Extending Fixed Recoverable Costs in Civil Cases: The Government Response Impact on Noise Induced Hearing Loss claims
In 2017 the CJC issued a report for the Government that included recommendations to improve the handling of Noise Induced Hearing Loss (NIHL) claims. The report set out proposals to introduce a new pre litigation process to improve transparency, standard templates for post-litigation directions that discourage preliminary hearings, and extending the Fixed Costs Regime to include NIHL cases.
Consultation followed and the Government announced its response to the issues raised in consultation.
The Government has determined to press ahead with implementing the new pre-litigation process exactly as set out in the consultation papers. Once the proposals come into law there will be:
- A new letter of claim
- This is intended to provide more meaningful information to allow early decisions by defendants;
- The letter of claim will be accompanied by an audiogram, HMRC history and an ELTO search.
- A new response letter
- This is intended to focus decisions on liability and for early concessions to be made;
- The response will require disclosure to be made to support any denials.
The Government has accepted some of the concerns raised in the consultation process:
- They will not be setting standard directions, this being a matter for the judiciary. They have suggested the industry may wish to convene a working group in this regard;
- They have recognised that there is scope for preliminary trials, and where these will assist they should be encouraged. The Fixed Recoverable Costs will still apply to Preliminary Trials.
Fixed Recoverable Costs
These will be implemented for all NIHL claims valued under £25,000 using the Band 4 rates.
Considerations for Defendants
The extension of the FRC is welcome. It will provide greater certainty as to costs liability on NIHL claims. More claims will be resolved at low cost pre-litigation and with greater cooperation between parties. The decision not to outlaw preliminary trials will also benefit defendants with limitation often being a good defence.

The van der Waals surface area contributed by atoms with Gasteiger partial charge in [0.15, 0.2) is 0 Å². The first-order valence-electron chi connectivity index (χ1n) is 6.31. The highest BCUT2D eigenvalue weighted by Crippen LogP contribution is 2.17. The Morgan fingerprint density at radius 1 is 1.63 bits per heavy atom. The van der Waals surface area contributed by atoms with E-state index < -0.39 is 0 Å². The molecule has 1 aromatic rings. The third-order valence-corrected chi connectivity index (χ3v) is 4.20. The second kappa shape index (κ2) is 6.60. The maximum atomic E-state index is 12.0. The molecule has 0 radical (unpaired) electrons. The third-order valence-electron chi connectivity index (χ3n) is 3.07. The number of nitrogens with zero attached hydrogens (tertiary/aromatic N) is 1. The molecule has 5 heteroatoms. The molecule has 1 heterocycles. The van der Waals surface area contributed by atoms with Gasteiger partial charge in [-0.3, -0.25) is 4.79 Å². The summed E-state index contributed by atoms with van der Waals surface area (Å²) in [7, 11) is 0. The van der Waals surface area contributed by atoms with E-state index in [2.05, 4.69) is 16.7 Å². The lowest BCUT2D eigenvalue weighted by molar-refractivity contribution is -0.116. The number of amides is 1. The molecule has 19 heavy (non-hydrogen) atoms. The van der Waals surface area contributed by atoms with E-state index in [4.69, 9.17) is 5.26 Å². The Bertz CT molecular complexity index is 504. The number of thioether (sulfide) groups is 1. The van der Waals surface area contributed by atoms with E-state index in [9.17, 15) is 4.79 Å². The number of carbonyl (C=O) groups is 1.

However, defendants and their insurers need to consider the strategies likely to be adopted by claimant firms to maximise revenue from the FRC and the inevitable changes to the NIHL market and behaviours that will follow:
Fewer claimant firms in the noise market?
The FRC will require streamlined, process-driven handling to be profitable. Only those claimant firms able to resource and implement such processes are likely to be able to take advantage of the NIHL market. This may reduce the number of claimant firm to only those able to operate at volume.
There may be increased alignment between claims farmers/claimant solicitors and audiologists to effectively remove the need for screening audiology. Furthermore, the absence of any accreditation scheme increases the risk of poor quality claims being presented. It will be an expensive decision for defendants to challenge audiology and economics need to be considered carefully.
Rise in PAD applications?
PAD applications are not included in the fixed fee. Claimant firms could well pounce on any delay by defendants and take advantage of additional revenue from PAD applications.
More multi defendant/spurious claims?
If there are more than three defendants pursued the matter drops out of the FRC and standard costs apply. There is clear incentive for claimant firms to look to proceed against as many employers as possible, regardless of whether there is any real prospect against all the defendants. This could lead to claims being brought against businesses from industries not typically associated with NIHL claims.
For the same reasons there could be a rise in claims being pursued against multiple companies/subsidiaries of the same group where there have been transfers of business. Claimant firms will be reluctant to spend their fixed fee on investigating corporate history properly and lead to claims having more defendants and avoiding FRC.
Costs markers and strategies will be crucial.
Increase in ‘de minimis’ claims?
Likewise, if any defendant alleges de minimis the claim drops out of the FRC. This could lead to a greater number of claims that would not normally make the cut being advanced to test insurers’ resolve.
Defendant cooperation required
Co-defendants will need to work closely together from the outset of claims as one co-defendant’s actions in making allegations that lead to a claim falling out of the FRC will impact all defendants.
It is unlikely we will see the new draft rules and any amendments to the Pre-Action Protocol before April 2022 with the rules expected to come into force in October 2022
For more information, please contact Oliver Bingle.